The pragmatic philosopher who first advocated, "If you can't lick 'em, join 'em," was hardly aiming his counsel at the likes of a man who has won 29 of his 30 professional fights, and even now is the world junior middleweight champion.

Yet Tommy Hearns has solidly embraced that advice. He has joined the camp whence came Sugar Ray Leonard, the only man he couldn't beat.

Henceforth, Hearns will be a client of Mike Trainer, the Silver Spring attorney-boxing figure who constructed all those multimillion dollar purses and other emoluments that made Leonard the richest man in boxing history. Trainer had obvious charms for the Hearns people.

Hearns is not bypassing his manager, Emanuel Steward. It was Steward who initiated the arrangement with Trainer, approaching him after a chance encounter in a Syracuse airport and saying, "Mike, we could use your help. Let's talk."

According to Trainer, the talk lasted 15 minutes and "we had an agreement. The same strategy we used to get Sugar Ray everything he deserved, we'll aim to do for Hearns. The right matches, closed circuit, pay TV, foreign rights, deferred tapes, all those things." Plus the endorsements, he added. Trainer merchandises fights.

"There's still money out there," Trainer said, despite the retirement of the charismatic Leonard. He said he was thinking, of course, of a Hearns-Marvin Hagler fight for Hagler's middleweight title.

"Right now, Hagler-Hearns stacks up as a $10 million to $15 million fight, and with the right buildup it could go higher," Trainer said. It could also go toward comforting the unhappy Hagler, who groused last month that he earned only a paltry $1.25 million in his recent title defense against Wilford Scypion.

Boxing's champions are now given to measuring their own take-home pay in terms of the hefty sums Leonard used to earn under the aegis of Trainer. For only three of his bouts, two against Roberto Duran and one with Hearns, Leonard took home a tidy $26 million.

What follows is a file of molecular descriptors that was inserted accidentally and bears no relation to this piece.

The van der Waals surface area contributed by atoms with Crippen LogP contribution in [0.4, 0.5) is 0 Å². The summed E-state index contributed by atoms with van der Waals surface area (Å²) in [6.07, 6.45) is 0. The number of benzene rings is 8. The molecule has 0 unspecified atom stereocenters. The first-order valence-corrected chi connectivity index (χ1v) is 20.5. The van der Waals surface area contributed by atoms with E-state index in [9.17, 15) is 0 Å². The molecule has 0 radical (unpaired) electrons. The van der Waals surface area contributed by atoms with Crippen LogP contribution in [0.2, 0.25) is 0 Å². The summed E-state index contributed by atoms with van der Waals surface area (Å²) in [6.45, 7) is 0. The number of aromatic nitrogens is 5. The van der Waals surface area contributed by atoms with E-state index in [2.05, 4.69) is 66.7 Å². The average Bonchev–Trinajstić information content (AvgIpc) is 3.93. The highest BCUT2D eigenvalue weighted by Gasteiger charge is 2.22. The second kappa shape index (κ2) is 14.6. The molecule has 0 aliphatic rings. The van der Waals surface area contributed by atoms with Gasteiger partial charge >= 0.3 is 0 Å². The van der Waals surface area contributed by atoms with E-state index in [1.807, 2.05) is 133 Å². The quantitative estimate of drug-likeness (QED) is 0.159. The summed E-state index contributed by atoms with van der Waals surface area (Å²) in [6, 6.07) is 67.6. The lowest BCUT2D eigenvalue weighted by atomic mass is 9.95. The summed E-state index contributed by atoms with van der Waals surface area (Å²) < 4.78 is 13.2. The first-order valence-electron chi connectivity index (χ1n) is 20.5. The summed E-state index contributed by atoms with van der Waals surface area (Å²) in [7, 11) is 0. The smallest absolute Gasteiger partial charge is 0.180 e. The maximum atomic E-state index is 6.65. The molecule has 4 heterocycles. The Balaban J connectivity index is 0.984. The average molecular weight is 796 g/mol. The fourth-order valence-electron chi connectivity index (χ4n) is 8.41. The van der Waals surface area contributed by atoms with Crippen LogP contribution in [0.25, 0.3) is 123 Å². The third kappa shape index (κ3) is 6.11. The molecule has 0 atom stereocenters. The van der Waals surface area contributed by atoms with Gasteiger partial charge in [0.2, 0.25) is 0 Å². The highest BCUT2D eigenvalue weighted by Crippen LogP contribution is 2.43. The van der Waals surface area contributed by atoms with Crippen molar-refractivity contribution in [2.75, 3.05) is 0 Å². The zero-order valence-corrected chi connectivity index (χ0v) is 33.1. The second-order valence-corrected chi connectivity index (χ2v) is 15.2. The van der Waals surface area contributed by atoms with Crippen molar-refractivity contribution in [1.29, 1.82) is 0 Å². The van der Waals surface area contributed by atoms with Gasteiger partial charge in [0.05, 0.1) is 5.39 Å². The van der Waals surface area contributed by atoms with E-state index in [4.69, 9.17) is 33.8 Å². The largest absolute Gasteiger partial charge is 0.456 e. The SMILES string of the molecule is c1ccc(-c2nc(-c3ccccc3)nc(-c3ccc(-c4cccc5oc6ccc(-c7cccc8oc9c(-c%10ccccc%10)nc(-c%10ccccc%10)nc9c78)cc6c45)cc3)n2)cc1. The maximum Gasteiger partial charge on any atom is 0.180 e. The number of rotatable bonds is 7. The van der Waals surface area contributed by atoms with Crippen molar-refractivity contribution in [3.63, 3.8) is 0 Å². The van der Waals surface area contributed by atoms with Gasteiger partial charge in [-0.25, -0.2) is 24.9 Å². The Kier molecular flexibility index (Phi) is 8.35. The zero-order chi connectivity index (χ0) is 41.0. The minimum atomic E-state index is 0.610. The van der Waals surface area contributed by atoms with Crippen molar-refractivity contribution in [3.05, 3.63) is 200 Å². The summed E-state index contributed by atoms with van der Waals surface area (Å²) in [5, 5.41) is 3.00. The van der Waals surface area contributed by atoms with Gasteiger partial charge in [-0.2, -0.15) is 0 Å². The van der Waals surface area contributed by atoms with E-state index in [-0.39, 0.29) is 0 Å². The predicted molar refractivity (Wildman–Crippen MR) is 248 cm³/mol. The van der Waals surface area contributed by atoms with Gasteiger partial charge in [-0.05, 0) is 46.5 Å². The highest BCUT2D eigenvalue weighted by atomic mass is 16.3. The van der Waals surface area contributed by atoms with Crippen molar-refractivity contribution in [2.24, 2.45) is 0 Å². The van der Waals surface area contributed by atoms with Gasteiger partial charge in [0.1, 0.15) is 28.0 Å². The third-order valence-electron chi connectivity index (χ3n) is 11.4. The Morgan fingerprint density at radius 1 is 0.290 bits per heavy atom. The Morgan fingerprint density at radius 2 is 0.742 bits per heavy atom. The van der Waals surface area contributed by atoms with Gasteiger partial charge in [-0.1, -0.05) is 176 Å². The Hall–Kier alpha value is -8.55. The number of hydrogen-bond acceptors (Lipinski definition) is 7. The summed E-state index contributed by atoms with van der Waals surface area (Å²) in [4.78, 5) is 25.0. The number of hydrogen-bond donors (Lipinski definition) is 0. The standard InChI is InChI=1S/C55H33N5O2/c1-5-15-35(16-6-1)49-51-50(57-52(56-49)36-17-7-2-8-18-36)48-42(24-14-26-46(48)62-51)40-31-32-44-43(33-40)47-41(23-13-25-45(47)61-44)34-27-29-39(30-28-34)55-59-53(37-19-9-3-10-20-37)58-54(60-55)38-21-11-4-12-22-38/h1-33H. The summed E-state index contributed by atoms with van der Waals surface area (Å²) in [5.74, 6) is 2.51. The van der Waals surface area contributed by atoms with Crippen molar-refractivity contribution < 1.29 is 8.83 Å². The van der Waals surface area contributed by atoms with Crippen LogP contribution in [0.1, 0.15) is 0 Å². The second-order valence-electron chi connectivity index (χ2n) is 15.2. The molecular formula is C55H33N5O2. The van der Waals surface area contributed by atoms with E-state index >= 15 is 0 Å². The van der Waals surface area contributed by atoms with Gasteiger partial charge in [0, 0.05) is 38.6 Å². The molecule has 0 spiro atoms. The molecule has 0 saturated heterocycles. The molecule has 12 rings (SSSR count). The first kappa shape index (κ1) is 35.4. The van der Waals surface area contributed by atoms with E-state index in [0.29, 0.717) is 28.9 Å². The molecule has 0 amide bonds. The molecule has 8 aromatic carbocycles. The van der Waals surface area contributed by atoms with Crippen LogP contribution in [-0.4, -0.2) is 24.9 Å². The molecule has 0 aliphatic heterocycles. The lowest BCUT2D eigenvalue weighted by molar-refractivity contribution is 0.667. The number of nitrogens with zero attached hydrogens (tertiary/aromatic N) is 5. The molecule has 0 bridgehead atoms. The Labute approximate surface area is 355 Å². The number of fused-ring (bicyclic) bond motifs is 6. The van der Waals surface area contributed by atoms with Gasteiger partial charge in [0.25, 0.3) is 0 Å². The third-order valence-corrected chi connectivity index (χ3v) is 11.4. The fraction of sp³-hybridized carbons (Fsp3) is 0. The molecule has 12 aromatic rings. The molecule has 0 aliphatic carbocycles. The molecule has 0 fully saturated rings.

The Hearns people have been nursing a complaint similar to Hagler's. In contrast to the $10 million Leonard was paid in his last defense of his welterweight title, Hearns' pay for winning the junior middleweight title from Wilfred Benitez barely exceeded $1 million.

The Hearns-Trainer linkup was considered an unlikely one in 1981 when Hearns and Steward were firing off a stream of insults impugning Leonard's manhood as their title fight neared. "He's chicken," said Hearns of Leonard. There were other affronts. It was sticky.

"I went to see Steward and point out a few things to him," Trainer said. "I told Steward and Hearns they weren't showing any class and that they should stop the bad language." Trainer said he got a quick and easy agreement and the abusive stuff stopped, "and that's when I first gained respect for Steward."

With the emergence of Leonard, lawyer Trainer became the new fresh face in boxing, the wunderkind of the business. He learned the ropes quickly, took the matchmaking away from the promoters, made his own deals with the networks, exploited closed circuit and pay TV, demanded both guarantees and percentages, made them pay for Leonard's box-office value, set money records and spat in the faces of promoters who wanted options on Leonard's next fights.